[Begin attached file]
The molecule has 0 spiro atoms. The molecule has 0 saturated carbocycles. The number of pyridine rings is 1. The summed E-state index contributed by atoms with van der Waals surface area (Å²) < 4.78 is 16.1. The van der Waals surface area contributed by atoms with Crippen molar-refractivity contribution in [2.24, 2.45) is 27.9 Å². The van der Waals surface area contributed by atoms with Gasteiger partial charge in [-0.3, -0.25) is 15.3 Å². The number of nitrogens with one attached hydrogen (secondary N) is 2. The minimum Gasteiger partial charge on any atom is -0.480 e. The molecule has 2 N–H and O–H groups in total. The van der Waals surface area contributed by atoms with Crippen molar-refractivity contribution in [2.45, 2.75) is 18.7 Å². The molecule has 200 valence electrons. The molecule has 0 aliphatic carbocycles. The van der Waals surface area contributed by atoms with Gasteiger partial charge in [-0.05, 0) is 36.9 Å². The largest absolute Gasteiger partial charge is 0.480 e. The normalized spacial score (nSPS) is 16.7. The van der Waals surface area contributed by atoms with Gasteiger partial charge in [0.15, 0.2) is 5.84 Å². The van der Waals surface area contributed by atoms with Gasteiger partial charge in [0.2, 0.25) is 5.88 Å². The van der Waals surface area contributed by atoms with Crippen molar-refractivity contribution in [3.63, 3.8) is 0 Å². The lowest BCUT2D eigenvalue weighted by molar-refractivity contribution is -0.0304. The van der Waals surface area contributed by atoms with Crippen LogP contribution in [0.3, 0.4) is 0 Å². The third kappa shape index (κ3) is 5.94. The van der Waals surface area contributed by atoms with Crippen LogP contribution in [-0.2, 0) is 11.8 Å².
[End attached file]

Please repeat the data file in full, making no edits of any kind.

The molecule has 0 spiro atoms. The molecule has 0 saturated carbocycles. The number of pyridine rings is 1. The summed E-state index contributed by atoms with van der Waals surface area (Å²) < 4.78 is 16.1. The van der Waals surface area contributed by atoms with Crippen molar-refractivity contribution in [2.24, 2.45) is 27.9 Å². The van der Waals surface area contributed by atoms with Gasteiger partial charge in [-0.3, -0.25) is 15.3 Å². The number of nitrogens with one attached hydrogen (secondary N) is 2. The minimum Gasteiger partial charge on any atom is -0.480 e. The molecule has 2 N–H and O–H groups in total. The van der Waals surface area contributed by atoms with Crippen molar-refractivity contribution in [2.45, 2.75) is 18.7 Å². The molecule has 200 valence electrons. The molecule has 0 aliphatic carbocycles. The van der Waals surface area contributed by atoms with Gasteiger partial charge in [-0.05, 0) is 36.9 Å². The largest absolute Gasteiger partial charge is 0.480 e. The normalized spacial score (nSPS) is 16.7. The van der Waals surface area contributed by atoms with Gasteiger partial charge in [0.15, 0.2) is 5.84 Å². The van der Waals surface area contributed by atoms with Gasteiger partial charge in [0.2, 0.25) is 5.88 Å². The van der Waals surface area contributed by atoms with Crippen molar-refractivity contribution in [3.63, 3.8) is 0 Å². The lowest BCUT2D eigenvalue weighted by molar-refractivity contribution is -0.0304. The van der Waals surface area contributed by atoms with Crippen LogP contribution in [0.3, 0.4) is 0 Å². The third kappa shape index (κ3) is 5.94. The van der Waals surface area contributed by atoms with Crippen LogP contribution in [-0.2, 0) is 11.8 Å².